Make Business Meetings Positive and Informative, Firms
Like death and taxes, business meetings are an inevitable part
of operating a kitchen and bath firm of any type unless you’re a
one man band.
You simply must conduct meetings to keep your organization on
the same page. You also need to get feedback on business
conditions, potential problems and opportunities for new business.
Moreover, you need to be sure company policies are spelled out
clearly, and are effectively put in place.
The popular belief is that business meetings are unnecessary
wastes of time where nothing gets done and all too often that is
the truth. However, there are ways to keep your business meetings
lively, informative and positive.
What follows are some suggestions:
Be sure the meeting is necessary. Ask yourself if the same work
might be better handled by phone/e-mail/memos, etc., and conduct
the meeting only if none of those other forums will work.
Limit the meeting’s size to seven people or fewer. A larger
group than that is unwieldy. If you have more employees than that,
conduct two meetings or, better yet, have a meeting only with your
middle managers and let them meet with the people they manage.
Make the meeting’s purpose specific, and limited. Make sure all
meeting attendees know what that purpose is beforehand.
Set a reasonable time limit. Most business meetings are much
longer than they need to be. Set a shorter time limit than you
think you need and press people to finish on time. If you do, they
Split meetings up into at least two parts. In the first part,
the problem or opportunity should be presented and commented upon.
This must be as “open” as possible. Try to limit the number of
objections that arise during this period including your own. One
way to help this process is to suggest that all objections be
handled later on. In the second part of the meeting, problems and
implementation should be dealt with.
As a business owner, you must recognize that the worst kind of
meeting are the ones where everyone sits silently listening to what
you have to say, then spends the rest of the time discussing your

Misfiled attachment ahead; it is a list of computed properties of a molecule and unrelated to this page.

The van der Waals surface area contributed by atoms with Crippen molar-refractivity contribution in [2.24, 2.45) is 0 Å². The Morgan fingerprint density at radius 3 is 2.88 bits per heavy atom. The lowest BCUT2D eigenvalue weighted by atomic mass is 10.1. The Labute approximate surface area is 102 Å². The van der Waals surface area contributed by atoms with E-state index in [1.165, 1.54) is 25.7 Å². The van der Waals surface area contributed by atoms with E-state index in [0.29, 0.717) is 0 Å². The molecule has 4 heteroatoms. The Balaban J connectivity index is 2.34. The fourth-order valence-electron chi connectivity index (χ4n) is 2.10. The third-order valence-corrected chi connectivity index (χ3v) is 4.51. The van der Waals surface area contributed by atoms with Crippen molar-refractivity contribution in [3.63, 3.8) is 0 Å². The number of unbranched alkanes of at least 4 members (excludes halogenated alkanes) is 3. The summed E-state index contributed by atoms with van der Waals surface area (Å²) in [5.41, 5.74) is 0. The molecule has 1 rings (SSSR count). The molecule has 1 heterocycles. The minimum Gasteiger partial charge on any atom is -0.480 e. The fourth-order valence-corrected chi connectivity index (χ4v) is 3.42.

ideas. You’ll inevitably discover, with this type of meeting, that
no matter what plan is developed, little or nothing ever gets
According to Ram Charan, a consultant to top business
executives, “the problem is the meeting itself.” Charan cautions
that what looks like general agreement on a specific game plan is,
in truth, “silent lies and a lack of closure,” leading to a culture
of “indecision” and “false decisions.”
According to Charan, business leaders who want to make sure good
decisions get made and are implemented have to create a dialogue.
The dialogue has four characteristics:
1. Openness: The outcome should not be predetermined.
2. Candor: There should be a willingness to discuss even the most
unpleasant things to air the conflicts.
3. Informality: Formal, prepackaged presentations stifle
4. Closure: At the end of the meeting, everyone should know exactly
what he is expected to do.
Obviously, you as owner have a better understanding than anyone
of how your business works, and a more aggressive attachment to its
primary goals. But try letting someone else such as your senior
employee state the purpose and objectives of the meeting. This will
give you a chance to get a feeling for where everyone is, roughly
speaking, on the issue at hand.
In the beginning, ask only open ended questions (questions that
can’t be answered with a “yes”
When people ask you for your opinion, as they inevitably will if
they’ve been trained to follow your lead, turn the question around
toward them, asking: “What do you think about it?”
Make a mental note of anyone who hasn’t said anything. After
others have chimed in, ask his or her opinion.
If you can’t engineer a sensible plan of action from the group, put
one together yourself. But talk about it as if it had come from
them. (In fact, much of it should have come from them.)
Use the meeting to create a written action plan with specific
deadlines and responsibilities. That way, there can be no question
later on of employees saying, “Oh, I thought you meant . . .” or “I
guess I missed that part . . .”